Of dad and dumplings

(There has been a bit of a break between my last missive and this one, we are in the process of redecorating our little kitchen. I have finally managed to finish writing this sitting at my dad’s old computer at my parents’ house, where me and the boys are staying while Barry, the dashing decorator, paints the kitchen).

When I sat down to write this I was struck by a memory. When I was a wee girl and dressed up for a party or some other occasion my dad would look me up and down and say “you’re as pretty as a picture…” there would be a pause “…a picture of a dumpling”. It was one of those comforting family rituals, a joke between me and my dad, just for us. The origins of the joke are lost, I always meant to ask him about it, perhaps I even did and have forgotten what he said. I can’t ask my dad about it now, he died in May of this year. It seems that this is what his death means for me really, a repeated absence at times when in the past connection would have been possible. I miss him.

‘Dumpling’ remains a term of affection I use often with my own children and even occasionally my husband (he’s less keen to be fair!).

I think my dad would have liked this blog, he was a good cook himself and a far better writer than I. His blog, Wee Jokes, is still there and contains the amazing, powerful, unflinching poetry he wrote in his last few months. Go and have a look, I’d like that.

Beef stew and dumplings

I’ve made beef stew lots of times but dumplings were something I had never attempted before and I was apprehensive that they would turn out heavy and lumpen. A light touch with the dough and using self-raising flour meant my worries were unfounded. Leaving them peeping out of the stew and cooking them uncovered meant they had a lovely crunchy top. Proper rib sticking wintery fare.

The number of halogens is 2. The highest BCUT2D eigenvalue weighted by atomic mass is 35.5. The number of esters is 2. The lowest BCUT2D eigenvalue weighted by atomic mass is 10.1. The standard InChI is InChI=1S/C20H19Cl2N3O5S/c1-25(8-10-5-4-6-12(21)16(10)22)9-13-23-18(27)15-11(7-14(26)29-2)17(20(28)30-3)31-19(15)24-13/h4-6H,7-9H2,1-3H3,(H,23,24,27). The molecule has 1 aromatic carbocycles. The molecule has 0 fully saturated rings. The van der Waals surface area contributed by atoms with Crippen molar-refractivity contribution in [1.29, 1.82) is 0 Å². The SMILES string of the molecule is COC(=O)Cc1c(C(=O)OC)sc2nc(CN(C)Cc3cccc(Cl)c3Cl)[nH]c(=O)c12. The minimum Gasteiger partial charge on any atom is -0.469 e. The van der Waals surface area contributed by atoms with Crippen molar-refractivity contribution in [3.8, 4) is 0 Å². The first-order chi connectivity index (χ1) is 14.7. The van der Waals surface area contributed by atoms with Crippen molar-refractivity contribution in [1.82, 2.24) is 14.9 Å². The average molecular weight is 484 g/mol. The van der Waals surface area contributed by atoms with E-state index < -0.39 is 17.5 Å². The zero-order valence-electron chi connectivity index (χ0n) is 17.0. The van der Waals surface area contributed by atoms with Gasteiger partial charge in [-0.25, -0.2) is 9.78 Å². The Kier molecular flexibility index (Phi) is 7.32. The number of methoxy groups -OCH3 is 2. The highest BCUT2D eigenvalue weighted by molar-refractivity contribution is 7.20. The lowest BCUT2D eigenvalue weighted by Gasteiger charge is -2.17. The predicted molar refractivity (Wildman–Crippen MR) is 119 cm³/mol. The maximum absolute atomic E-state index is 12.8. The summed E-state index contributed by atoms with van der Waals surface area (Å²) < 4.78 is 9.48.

• 750g stewing steak, cut into large chunks
  • 2 tablespoons seasoned plain flour
  • A small turnip (or what Scottish people, like me, call a turnip – a swede? The one with the yellow flesh not the tiny wee white kind. I’m not the first to ponder this as this rather amusing article proves…)
  • 2 medium carrots
  • 2 medium leeks
  • 1 stick of celery
  • 1 large onion
  • 500ml beef stock
  • 2 bay leaves
  • A few sprigs of fresh thyme
  • 1 tablespoon Worcestershire sauce
  • 1 tablespoon balsamic vinegar

For the dumplings

  • 100g self raising flour
  • 50g suet (or grated, frozen butter works too, my mum says)
  • A pinch of salt
  • 1 teaspoon chopped fresh parsley
  • 1 teaspoon chopped fresh thyme
  • 5 tablespoons cold water, or thereabouts

Preheat the oven to 170 c/ gas mark 3/ 325 f

You will need an ovenproof casserole with a lid (ideally one that can go from stove top to oven…)

Toss the stewing steak in the seasoned flour and shake off the excess.

Brown the meat in batches.

If you are transferring the stew to a casserole to put it in the oven then deglaze the pan with a little of the stock and pour it into your casserole dish so you don’t lose any of the nice meat juices and flavour.

Chop all the vegetables into rough chunks and add to the casserole along with the browned beef.

Add the vinegar and the Worcestershire sauce to the stock and pour it over the meat and vegetables.

Tuck the bay leaves and the thyme into the middle.

Put the lid on and stick it in the oven for 2 ½ to 3 hours until the meat is tender.

To make the dumplings mix the flour, suet, salt and herbs together in a bowl and add water until you have a soft, pliable dough. Take small lumps and roll them into balls using floured hands. This amount should make about 8.

Pop the dumplings on top of the stew, mainly submerged but with the tops peeping out and return the dish to the oven without the lid for 20-25 minutes.

When it is done the dumplings will be bigger and lightly brown and crispy on top. As pretty as a picture.